I know that's probably more than you need, but I hope that some of that will help you.
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but I hope that some of that will help you
It would help if. You posted correct information.
You described a common cathode LED which while they exist are not at all that common. The LED you come across most of the time is a common anode type.
Next you describe the wiring up of a FET incorrectly. You don't put the load in the source it should be in the drain, a FET has not got a base it has a gate, the gate resistor should not be 1K but 100R.
Have you ever come across a FET that is not rated to take 12 volts?
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With your help and a little trail and error, we've built our first LED frame (got 20 RGB LEDs). We're able to control the color through some MAX/MSP that we've written. Our problem is getting to fully understand how many/much resistance we need in our system.

http://i.imgur.com/BCxu3.png
http://i.imgur.com/KDkOx.jpg
http://i.imgur.com/jtF15.jpg

As I posted earlier, we'll be using 2 x 12v/4 amp Power Supply. When we try to figure out the resistance for each LED using this calculator http://www.hebeiltd.com.cn/?p=zz.led.resistor.calculator but we're not sure if we're doing it right.

Supply Voltage
12 VOLTS
Voltage Drop Across LED
0.3 VOLTS (randomly chosen value, I don't know the exact wire properties)
Desired LED Current
0.60  MILLIAMPS (when the led outputs white)
How many leds connected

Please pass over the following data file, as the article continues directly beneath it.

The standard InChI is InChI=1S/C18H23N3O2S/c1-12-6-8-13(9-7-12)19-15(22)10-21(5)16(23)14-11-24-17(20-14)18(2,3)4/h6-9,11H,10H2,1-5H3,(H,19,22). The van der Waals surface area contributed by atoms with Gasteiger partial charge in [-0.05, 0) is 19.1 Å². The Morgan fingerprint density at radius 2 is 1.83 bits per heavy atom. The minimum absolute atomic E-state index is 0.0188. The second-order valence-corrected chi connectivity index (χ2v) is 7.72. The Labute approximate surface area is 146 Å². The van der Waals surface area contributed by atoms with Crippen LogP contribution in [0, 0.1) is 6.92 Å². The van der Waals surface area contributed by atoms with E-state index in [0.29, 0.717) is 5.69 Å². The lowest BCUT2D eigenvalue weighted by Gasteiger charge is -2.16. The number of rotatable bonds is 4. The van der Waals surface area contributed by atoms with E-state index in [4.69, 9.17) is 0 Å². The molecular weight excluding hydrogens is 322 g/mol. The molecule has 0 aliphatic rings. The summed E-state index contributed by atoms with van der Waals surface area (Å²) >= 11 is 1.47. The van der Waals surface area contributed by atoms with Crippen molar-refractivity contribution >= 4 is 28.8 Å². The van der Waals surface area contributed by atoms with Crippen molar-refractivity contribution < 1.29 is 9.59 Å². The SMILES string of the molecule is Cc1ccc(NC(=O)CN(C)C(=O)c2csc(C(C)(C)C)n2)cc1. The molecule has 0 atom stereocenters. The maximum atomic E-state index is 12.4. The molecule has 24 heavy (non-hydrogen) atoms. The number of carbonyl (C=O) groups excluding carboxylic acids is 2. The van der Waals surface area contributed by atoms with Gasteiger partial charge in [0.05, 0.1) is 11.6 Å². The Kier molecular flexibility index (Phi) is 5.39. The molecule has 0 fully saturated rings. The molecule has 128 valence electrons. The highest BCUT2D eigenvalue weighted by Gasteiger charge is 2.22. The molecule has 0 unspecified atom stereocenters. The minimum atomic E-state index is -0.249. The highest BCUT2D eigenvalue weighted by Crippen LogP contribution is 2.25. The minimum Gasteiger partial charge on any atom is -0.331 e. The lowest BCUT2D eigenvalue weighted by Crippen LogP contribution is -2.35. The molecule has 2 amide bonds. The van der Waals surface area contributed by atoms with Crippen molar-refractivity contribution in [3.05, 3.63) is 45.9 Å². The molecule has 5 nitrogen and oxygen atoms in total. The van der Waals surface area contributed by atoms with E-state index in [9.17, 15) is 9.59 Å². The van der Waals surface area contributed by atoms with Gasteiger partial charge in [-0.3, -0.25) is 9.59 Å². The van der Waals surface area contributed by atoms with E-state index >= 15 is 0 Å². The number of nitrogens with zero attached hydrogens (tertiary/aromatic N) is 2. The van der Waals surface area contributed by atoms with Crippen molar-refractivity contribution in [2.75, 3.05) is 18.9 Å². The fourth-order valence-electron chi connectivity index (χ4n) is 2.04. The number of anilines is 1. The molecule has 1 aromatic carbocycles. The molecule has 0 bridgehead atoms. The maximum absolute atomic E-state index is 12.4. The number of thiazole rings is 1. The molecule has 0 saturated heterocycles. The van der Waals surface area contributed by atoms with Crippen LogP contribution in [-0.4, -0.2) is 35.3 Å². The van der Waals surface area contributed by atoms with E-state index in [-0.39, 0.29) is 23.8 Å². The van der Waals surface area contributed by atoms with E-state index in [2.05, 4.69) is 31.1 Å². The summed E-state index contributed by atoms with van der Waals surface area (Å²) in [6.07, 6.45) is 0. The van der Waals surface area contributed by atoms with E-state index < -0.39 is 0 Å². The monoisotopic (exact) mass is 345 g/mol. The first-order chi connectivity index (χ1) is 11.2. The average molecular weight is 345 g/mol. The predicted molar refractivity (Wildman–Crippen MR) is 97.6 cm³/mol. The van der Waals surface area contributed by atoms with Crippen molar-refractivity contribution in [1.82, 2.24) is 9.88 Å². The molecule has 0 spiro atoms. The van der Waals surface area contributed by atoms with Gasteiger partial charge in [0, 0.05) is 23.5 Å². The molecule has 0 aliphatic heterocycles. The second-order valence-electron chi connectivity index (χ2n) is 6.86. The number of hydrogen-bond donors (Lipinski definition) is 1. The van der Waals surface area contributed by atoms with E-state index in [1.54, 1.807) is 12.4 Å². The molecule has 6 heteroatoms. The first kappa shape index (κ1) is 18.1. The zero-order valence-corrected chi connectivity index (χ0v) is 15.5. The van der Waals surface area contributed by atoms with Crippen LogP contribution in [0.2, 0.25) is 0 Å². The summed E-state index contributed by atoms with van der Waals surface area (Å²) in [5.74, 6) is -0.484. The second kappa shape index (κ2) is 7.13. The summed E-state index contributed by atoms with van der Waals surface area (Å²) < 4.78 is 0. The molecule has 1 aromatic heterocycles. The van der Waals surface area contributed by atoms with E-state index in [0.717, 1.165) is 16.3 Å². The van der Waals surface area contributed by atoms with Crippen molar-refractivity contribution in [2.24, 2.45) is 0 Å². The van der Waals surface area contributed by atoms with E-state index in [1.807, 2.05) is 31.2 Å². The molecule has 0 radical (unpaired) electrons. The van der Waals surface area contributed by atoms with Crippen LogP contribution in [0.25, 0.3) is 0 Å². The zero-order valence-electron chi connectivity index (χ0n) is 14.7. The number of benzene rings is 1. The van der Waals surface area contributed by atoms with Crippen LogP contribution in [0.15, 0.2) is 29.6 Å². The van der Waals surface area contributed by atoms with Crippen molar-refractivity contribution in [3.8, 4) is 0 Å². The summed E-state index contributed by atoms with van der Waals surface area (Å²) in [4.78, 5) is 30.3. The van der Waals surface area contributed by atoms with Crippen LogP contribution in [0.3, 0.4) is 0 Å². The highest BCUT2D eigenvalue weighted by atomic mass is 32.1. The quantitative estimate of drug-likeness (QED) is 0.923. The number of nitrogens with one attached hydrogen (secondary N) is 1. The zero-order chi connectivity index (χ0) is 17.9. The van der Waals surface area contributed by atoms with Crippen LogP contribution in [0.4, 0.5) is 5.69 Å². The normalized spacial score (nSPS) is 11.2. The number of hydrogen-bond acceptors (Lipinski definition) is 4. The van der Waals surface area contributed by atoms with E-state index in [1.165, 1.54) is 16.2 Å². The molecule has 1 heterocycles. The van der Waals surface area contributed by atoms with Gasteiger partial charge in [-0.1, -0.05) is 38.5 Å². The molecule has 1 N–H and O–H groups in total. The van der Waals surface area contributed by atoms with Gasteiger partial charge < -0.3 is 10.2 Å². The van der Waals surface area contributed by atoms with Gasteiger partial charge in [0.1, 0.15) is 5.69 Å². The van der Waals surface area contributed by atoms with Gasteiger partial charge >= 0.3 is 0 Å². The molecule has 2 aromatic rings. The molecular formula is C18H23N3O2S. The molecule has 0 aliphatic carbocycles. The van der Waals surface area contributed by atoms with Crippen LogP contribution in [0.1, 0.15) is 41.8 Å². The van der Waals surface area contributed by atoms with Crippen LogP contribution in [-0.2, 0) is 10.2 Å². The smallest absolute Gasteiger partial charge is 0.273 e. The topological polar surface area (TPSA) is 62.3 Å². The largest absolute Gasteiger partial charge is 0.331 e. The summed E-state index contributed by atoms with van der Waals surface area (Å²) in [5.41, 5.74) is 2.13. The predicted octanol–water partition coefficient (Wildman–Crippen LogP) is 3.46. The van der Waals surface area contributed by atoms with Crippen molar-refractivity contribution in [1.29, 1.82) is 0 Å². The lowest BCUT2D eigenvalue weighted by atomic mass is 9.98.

50

The calculator gives the result of 4.7 ohm, but according to our own tests (which again is just trial and error).

At each RGB LED we have been testing out 47 ohm and 100 ohm. We don't have any real calculations on why exactly we use 47 and 100 ohm, we've just tried it through trial and error. The 47 ohm resistance does get extremely hot though, whereas the 100 ohm just gets warm. The light output is as good with 100 ohm as it is with 47 ohm, though the 100 ohm setup does seem to give us more stability.

How do we calculate the correct resistance? What are we missing?
Does the total watt of the system influence which resistors we should choose?
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0.3 VOLTS (randomly chosen value, I don't know the exact wire properties)

You need to see the LED data sheet but it is approximately 1.9V for a RED, 2.4V to 3.3V for green or blue and 4.1V for a white LED. So with RGB LEDs each colour will require a different value to get the same current. Then you need to see what light output each current gives and scale the currents so the light output is the same.

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The light output is as good with 100 ohm as it is with 47 ohm
So use the 100R as that uses less current in the LEDs, for as you say not much different light output.
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You need to see the LED data sheet but it is approximately 1.9V for a RED, 2.4V to 3.3V for green or blue and 4.1V for a white LED. So with RGB LEDs each colour will require a different value to get the same current. Then you need to see what light output each current gives and scale the currents so the light output is the same.
So we need a resistor for each color :S? If you look at the pictures in my last post, then we only use a resistor for the anode (cathode?). It works without any resistor for the colors so far. I don't have any datasheet on the LEDs (which is a huge problem)

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The light output is as good with 100 ohm as it is with 47 ohm
So use the 100R as that uses less current in the LEDs, for as you say not much different light output.[/quote]
Okay great, but couldn't we get a more precise ohm number by using some math?

Sorry if there's something I'm missing. We're pretty much on the lowest level of knowledge when it comes to el the theory of electronics.